Coastal Barrier Public Meeting

A meeting attendee takes a photograph Wednesday, Dec. 12, 2018 of a poster outlining possible plans for a coastal barrier. The U.S. Army Corps of Engineers in partnership with the Texas General Land Office presented plans from the Texas Coastal Study, an examination of possible construction projects to mitigate coastal storm damage.

The U.S. Army Corps of Engineers should be commended for agreeing to extend the official comment period on its proposal to build a storm-surge barrier along the Texas coast.

The corps unveiled its tentatively selected plan in late October and had originally given people until today to comment on the proposal.

Because of the complexity of the issue and the fact that most of the original comment period fell during the winter holidays, that just wasn’t enough time.

Numerous people, including local-, state- and national-level elected officials, have urged the corps to extend the comment period.

The corps confirmed Tuesday the comment period has been extended until Feb. 8.

So, if you’re just now tuning into this issue, there’s still time to get informed and offer an opinion about whether and how you think the corps’ plan should be changed.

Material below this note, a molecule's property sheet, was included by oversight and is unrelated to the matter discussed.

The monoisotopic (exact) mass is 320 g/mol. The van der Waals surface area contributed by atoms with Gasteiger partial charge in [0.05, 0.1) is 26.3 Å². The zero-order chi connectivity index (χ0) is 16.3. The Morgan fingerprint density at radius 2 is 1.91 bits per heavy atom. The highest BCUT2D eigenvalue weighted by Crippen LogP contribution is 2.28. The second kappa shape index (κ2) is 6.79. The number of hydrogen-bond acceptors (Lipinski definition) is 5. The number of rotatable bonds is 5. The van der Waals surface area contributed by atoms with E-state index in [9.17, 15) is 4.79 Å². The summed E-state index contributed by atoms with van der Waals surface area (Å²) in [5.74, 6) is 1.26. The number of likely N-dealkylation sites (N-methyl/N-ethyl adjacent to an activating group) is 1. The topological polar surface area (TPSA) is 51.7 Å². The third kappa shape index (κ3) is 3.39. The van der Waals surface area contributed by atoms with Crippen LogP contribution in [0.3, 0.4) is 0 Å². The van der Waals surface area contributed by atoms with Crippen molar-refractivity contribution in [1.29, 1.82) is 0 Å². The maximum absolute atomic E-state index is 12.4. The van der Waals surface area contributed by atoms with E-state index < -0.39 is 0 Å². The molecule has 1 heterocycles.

Among the things in the plan that have caused debate among locals are these:

• The idea of a ring levee around Galveston — a structure running from somewhere east of Ferry Road on the East End, roughly along the Harborside Drive right of way and bisecting the island somewhere about 103rd Street on West End to connect with the seawall — worries many island residents.

That part of the plan would include increasing the height of the seawall to 26 feet in some places, which would be by as much as 7 feet in some places.

• The idea of running some sort of barrier mostly along the north, the bayside, FM 3005 right of way also has raised concerns, including among West End residents who are afraid they’ll end up on the unprotected side of the barrier. Many people argue a West End barrier should run along the beach, where a public easement already exists.

• The same worry also exists among people on Bolivar Peninsula, where the corps’ barrier might run along the north, the bayside, right of way of state Highway 87.

• The great construction cost — estimated at somewhere between $23 billion and more than $32 billion for all types of projects all along the Texas coast — along with the continuing maintenance costs, which the corps estimates at about $130 million a year, also has given people pause, as have the environmental and social costs.

Corps officials have vowed to take the public comments into account as they draft a final plan, which is scheduled to be released in 2021. So, even if you think the corps’ tentatively selected plan is exactly what we need, that’s worth a comment.

• Michael A. Smith

Michael A. Smith: 409-683-5206;


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